- Copper is required to absorb iron from food
- Copper is necessary to form new blood cells
- The absence of ceruloplasmin (the body’s main copper protein) leads to accumulation of iron in the pancreas, retina and brain
- Copper deficiency decreases the lifespan of red blood cells and increases hemoglobin turnover rate
Being that iron is found in virtually every food you eat and copper is found in almost none of the foods you eat, this begins to make a lot of sense.
Where Is Copper Found You Ask?:
Copper is primarily found in shellfish like lobster, oysters, clams, shrimp, ect, organ meats like liver, heart, and brain and citrus fruits or any wholefoods that contain Vitamin C (ascorbic acid, synthetic vitamin C does not contain copper).
It must all be mentioned that retinol (animal Vitamin A) is required for the synthesis of the active form of copper, known as ceruloplasmin. Retinol also has an effect on hemoglobin and a deficiency in retinol on its own may be able to cause anemia. Retinol is a fat-soluble vitamin that is found primarily in organ meats and the fat in animal products like butter, whole milk, ghee, tallow and lard.
Ironically, the best food source of both copper and retinol are organ meats which almost the majority of people do consume today. In addition to the fear of saturated causing heart disease (it doesn’t), many people are not consuming adequate amounts of fat in their diet and are therefore also deficient in retinol. Plus animal products, especially organ meats, are densely packed with the B-vitamins a lack of which can cause anemia. A lack of dietary retinol, copper, and the B-vitamins is a literal recipe for anemia.
How Is Iron-Deficiency Anemia Diagnosed?:
The most commonly used marker to diagnose iron-deficiency anemia is serum (in the blood) ferritin. Ferritin is the cellular iron storage protein, it’s not produced in the blood and it should not be in high quantities in the blood! In fact, ferritin in the blood has actually lost most of its iron stores and is actually a sign of inflammation!
The most accurate measure of assessing iron stores is done through performing a liver biopsy, but this is rarely performed as it’s much more invasive than a blood test. Serum ferritin in the blood can be correlated to liver iron stores, but it’s often a very poor correlation. Serum ferritin is also correlated with a number of inflammatory biomarkers and it’s theorized that this inflammation may be as a result of the increased serum iron from the iron lost as ferritin enters the blood, but it’s unknown.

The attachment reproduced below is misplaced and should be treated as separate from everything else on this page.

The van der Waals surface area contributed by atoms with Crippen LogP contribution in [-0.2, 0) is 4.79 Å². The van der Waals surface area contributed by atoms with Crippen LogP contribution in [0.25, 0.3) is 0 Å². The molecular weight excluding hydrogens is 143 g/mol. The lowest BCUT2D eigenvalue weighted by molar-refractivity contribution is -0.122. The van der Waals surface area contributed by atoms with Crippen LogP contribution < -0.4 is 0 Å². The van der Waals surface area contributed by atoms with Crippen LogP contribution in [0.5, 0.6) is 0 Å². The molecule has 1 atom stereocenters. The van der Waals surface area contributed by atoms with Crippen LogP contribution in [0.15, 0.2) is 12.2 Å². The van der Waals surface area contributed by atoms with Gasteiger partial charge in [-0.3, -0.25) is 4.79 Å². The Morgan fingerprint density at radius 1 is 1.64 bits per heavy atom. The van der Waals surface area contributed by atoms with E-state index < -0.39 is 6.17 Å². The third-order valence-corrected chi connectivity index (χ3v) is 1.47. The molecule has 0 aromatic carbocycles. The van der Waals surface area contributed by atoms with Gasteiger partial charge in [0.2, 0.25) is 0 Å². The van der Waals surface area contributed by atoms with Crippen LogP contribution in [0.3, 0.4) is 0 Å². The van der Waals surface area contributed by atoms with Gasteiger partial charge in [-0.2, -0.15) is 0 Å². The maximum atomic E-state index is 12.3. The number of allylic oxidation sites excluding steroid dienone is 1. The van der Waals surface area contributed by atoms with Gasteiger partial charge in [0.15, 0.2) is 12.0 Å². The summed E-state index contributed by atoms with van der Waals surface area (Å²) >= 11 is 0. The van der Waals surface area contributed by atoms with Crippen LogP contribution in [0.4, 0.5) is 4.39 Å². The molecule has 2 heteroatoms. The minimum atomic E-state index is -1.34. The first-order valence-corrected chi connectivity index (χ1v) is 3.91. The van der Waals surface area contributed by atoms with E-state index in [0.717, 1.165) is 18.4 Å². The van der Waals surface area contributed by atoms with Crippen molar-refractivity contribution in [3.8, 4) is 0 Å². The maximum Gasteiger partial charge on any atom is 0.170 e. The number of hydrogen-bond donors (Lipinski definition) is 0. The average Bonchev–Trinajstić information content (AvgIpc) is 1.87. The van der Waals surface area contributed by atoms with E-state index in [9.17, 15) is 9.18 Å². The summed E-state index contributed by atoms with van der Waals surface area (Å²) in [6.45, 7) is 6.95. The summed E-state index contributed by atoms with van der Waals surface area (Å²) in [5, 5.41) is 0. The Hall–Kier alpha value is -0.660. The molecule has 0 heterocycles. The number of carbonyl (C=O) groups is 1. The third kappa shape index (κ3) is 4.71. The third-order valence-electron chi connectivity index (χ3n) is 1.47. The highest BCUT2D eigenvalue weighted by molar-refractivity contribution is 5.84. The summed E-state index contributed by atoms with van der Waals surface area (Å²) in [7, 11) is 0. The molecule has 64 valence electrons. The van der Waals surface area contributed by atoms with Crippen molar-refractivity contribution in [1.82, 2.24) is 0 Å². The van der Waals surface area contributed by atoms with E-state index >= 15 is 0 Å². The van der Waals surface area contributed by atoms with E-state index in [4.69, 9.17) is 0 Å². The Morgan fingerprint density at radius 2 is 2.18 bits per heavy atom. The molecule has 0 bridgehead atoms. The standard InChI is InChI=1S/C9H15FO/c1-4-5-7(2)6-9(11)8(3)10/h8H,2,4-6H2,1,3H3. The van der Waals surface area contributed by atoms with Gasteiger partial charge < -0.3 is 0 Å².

It’s also worth noting that none of the exams used to assess iron status measure the amount of iron stored in your cells, only what’s in your bloodstream!
While true iron-deficiency anemia is possible, it’s extremely unlikely due to the sheer amount of iron we’re subjected to on a daily basis. Iron-deficiency anemia is most commonly a misdiagnosis of anemia of chronic inflammation caused by a lack of copper.
In order to accurately assess your iron status I recommend a full monty Iron panel which tests for:
- Ceruloplasmin (the pivotal copper protein of our body which includes ferroxidase)
- Ferritin (the iron storage protein)
- Hemoglobin (the iron binding protein)
- Iron & Total Iron Binding Capacity (TIBC)
- Red Blood Cell Magnesium content (low magnesium count in red blood cells is a sign of inflammation)
- Transferrin (the iron exportation protein)
- Vitamin A (as retinol)
- Vitamin D
What About Women?:
Women are much more likely to be diagnosed with iron-deficiency anemia than men because of menstruation and pregnancy. First, let’s discuss pregnancy induced anemia…
Pregnancy induced anemia is a normal phenomenon that does not require any external intervention. During pregnancy as the fetus develops, the mother donates more and more of her red blood cells to her offspring resulting in the anemia that ensues. This study performed on 115,000 pregnant women found that a failure of hemoglobin to fall below 105g/L resulted in an increased risk of low birth weight and preterm delivery. The study also found that the highest mean birth weight was achieved with the lowest hemoglobin concentration (85-95g/L).
For menstruating women logically it would see to make a lot of sense that consistent blood loss through your period would result in iron-deficiency anemia over time. Interestingly, when men are diagnosed with iron-deficiency anemia they are immediately assessed for internal bleeding via an endoscopy, as they do not experience consistent blood loss. Contrary to what you might expect, this study found that 86% of women experiencing iron-deficiency anemia also has internal bleeding of their upper gastro-intestinal tract likely contributing to their anemia.
In another interesting study titled, “Menstruation does not cause anemia…”, found a positive correlation between the size of endometrial lining, red blood cell count and hemoglobin concentration. Meaning that contrary to popular belief the thicker your endometrial lining suggests greater iron reserves and a reduced risk for anemia.
Healing your body starts from the inside out. If you're looking for a natural approach to healing your body it begins with your diet and lifestyle and The Thermo Diet Program is the best approach to do so. The Thermo Diet teaches you everything you need to set up your diet to provide your body and metabolism with all the vitamins and minerals it needs to thrive. Click here to join The Thermo Diet Program today!
My goal in writing this article, as always, is to provide you with logically-based principles that you can use to form your own conclusions regarding any information you may come across within this subject. I really hope you found this article interesting and if you have anything to add to this article, or any comments or criticism, feel free to reach out to me on our facebook groups (The Thermo Diet Community Group, The UMZU Community Group) or on Instagram @tylerwoodward_fit. Also, please feel free to share this article with anyone that might be interested.
Thanks for reading!
Until next time… be good
This blog wouldn't have been even close to possible if weren't for Morley Robbin of the Root Cause Protocol and the endless amount of hours he's poured into researching iron, copper, and magnesium metabolism. Morley is taking the natural industry by storm via his mineral first approach to a healthy diet. If you are suffering with anemia or are interested in learning more about mineral metabolism I highly recommend checking out Morley's website, his facebook group, and his newly released book CuRe Your Fatigue.